While many people overlook soil as 'just dirt,' human life depends on healthy soils. Civilizations, in fact, came to fruition in tandem with cultivating soils for agricultural development. Soil degradation and erosion have also contributed to most civilizational collapses throughout world history.
Healthy soils provide many benefits, including:
•Regulating water, which can help reduce flooding and drought impacts and improve water quality
•Sustaining plant and animal life needed to sustain our own lives and livelihoods
•Cycling nutrients including carbon, nitrogen, and phosphorous
Across much of Iowa and the tallgrass prairie biome, we have lost half or more of our topsoil. Fortunately in recent decades, agricultural conservation practices have significantly reduced the rate of soil erosion, but soil health continues to suffer in many places.
In hilly areas like western and southern Iowa, soil quality has decreased in recent years on the tops and sides of hills as topsoil has washed downhill with snowmelt and rainfall. Wind erosion also blows away topsoil,
According to the 2021 article by Thaler, Larsen, and Yu, "The extent of soil loss across the US Corn Belt, "[D]egradation of soil quality by erosion reduces crop yields, which can result in food insecurity, conflict (3), and the decline of civilizations (4). Degradation of soils leads not only to economic losses for farmers but also a loss in ecosystem services (5), which alters the ability of soils to regulate hydrologic and biogeochemical cycles. Widespread use of synthetic fertilizers to enhance the function of degraded soils increases food production costs (6) and impairs water resources (7), which negatively impacts human health (8) and aquatic ecosystems (9)."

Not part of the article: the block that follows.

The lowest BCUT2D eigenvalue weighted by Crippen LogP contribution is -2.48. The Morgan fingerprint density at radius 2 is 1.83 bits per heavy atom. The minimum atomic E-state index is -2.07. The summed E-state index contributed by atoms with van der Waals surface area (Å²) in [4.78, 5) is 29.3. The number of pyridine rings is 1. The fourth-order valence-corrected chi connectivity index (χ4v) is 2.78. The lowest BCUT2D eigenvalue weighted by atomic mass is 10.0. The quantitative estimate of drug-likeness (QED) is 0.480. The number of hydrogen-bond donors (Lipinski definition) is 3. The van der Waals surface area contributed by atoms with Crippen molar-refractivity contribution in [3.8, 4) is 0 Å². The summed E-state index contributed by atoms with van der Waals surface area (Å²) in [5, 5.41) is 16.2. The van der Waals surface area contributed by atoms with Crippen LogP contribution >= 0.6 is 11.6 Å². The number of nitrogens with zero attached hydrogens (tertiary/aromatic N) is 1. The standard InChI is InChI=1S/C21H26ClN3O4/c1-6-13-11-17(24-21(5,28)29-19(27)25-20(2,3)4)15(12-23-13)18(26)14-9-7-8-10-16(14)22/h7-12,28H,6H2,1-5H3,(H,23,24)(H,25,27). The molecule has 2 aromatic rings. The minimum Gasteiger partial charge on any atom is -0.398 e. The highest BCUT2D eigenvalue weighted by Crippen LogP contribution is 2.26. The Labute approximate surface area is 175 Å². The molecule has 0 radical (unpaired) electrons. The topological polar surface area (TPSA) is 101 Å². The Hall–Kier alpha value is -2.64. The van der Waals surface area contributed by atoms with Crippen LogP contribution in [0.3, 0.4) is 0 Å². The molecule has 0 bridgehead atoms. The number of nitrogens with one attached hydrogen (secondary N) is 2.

Although it takes time, soil can be regenerated through a few fairly simple practices known as the soil health principles:
•Maximizing Presence of Living Roots,
•Maximizing Soil Cover, and
N0-till, cover crops, extended rotations, and incorporating livestock into the landscape are some of the of practices farmers can use to regenerate soils.
In the coming weeks and months, we'll be going into detail on these principles, and explore how a variety of conservation practices can be used to improve soil health.
Golden Hills currently has a few projects working on regenerative practices, including RCPP, ALUS, and Underserved Farmer. If you are a farmer interested in these, feel free to contact us!
Stay tuned here for additional information about soil health coming soon!